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There are very few things in this world that can overwhelm your senses like a visit to the frozen frontier; although Antarctica may seem cold and unwelcoming, it’s actually one of the most interesting and strikingly beautiful places on planet Earth.

An expedition to Antarctica was once an arduous journey, reserved for only the most adventurous explorers, though today anyboy can join a cruise and experience the continent in luxury and comfort.

That said, the cost and logistics mean that most people expect to plan the Antarctic cruise only once in their lifetime, so it’s important as a first timer to know what to expect.

… And perhaps, more importantly, what not to forget!

First-Timers to Antarctica: Don’t Forget These 5 Important Things

Get the Right Clothing

Cuverville Island

The temperatures at the South Pole vary from being freezing to -15 degrees Celsius, so it’s important that you’re equipped with the right clothing.

Most companies will provide you with a packing list, which we recommend you read carefully and follow, but in general, factor in the wind chill by packing in layers. 

Over your underwear, you’ll be wearing a base layer, which is the primary insulation for your skin. Then you put on your shirts and trousers, followed by your insulation layer.

Make sure this one lets your skin breathe because the last thing you want is sweat. Frostbite is not fun. Finally, you have an outer layer, your weatherproof jacket (check with your cruise company if they provide this for you – many will).

Take the time to find good-quality stuff because this is what will protect you when you’re down there. Your outer layers should all be water proof, as when you head into shore you’re in small rubebr zodiacs, and the spray often comes into the boat.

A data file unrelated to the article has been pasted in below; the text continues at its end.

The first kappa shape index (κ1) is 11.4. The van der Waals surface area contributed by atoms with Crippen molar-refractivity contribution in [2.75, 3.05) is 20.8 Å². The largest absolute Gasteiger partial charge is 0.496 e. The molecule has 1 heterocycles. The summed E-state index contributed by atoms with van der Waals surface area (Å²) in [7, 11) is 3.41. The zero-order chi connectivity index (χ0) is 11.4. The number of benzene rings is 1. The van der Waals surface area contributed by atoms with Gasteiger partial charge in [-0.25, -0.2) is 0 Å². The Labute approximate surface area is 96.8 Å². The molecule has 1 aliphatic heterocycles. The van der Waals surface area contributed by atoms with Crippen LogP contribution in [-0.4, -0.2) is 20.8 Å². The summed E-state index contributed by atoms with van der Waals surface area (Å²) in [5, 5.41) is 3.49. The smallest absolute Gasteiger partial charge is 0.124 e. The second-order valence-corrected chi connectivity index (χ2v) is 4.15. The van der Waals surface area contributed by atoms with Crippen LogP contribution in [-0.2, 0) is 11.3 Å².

Don’t forget sunscreen: Trips run during summer between November and March. And even though summer temperatures might dip below zero, the sun can shine out in full force. Despite the chilly conditions, the hole in the ozone layer and the light’s reflection off the water and ice means high levels of UV exposure, which is a real opportunity for sunburn even in frigid temperatures. Read more here.

Carry All the Medicine You Need

First aid medication medicine tablets RF

It’s important to carry all medications you need, including any pain medication, cold medicine, paracetamol, any other essentials based on your health and medical history.

While in the majority of destinations, it’s easy to pop down to a pharmacy, you can’t do this in Antarctica. While there will be a doctor on board your ship, the medications onboard will be very limited.

Make sure you’ve packed any and all prescriptions, as well as your glasses and contacts (it would suck to get all the way to Antarctica and then not be able to see!), and any additional personal devices like insulin, inhalers, or epipens.

And while it may be easier to divide your medications for the week using a weekly or monthly pill dispenser, it’s best to bring all of your prescription medications in their original container.

During airport security checks you may have to prove that the prescriptions are yours. The easiest way to do this is to bring the prescription bottles that have your name on them. From there security agents can match the name to a form of personal identification.

Don’t forget motion sickness meds: Pack motion sickness medicine like Dramamine, even if you don’t think you’ll fall ill. The most common route to Antarctica means crossing the Drake Passage, which is known to be the roughest sea crossing in the world. 

Camera Gear: Pack Dry Bags & Extra Batteries

Antarctica photographer

Whether you’re taking pictures with a professional DSLR or your smartphone, you will find that the extreme cold will drain your electronics and batteries of life far quicker than in other settings.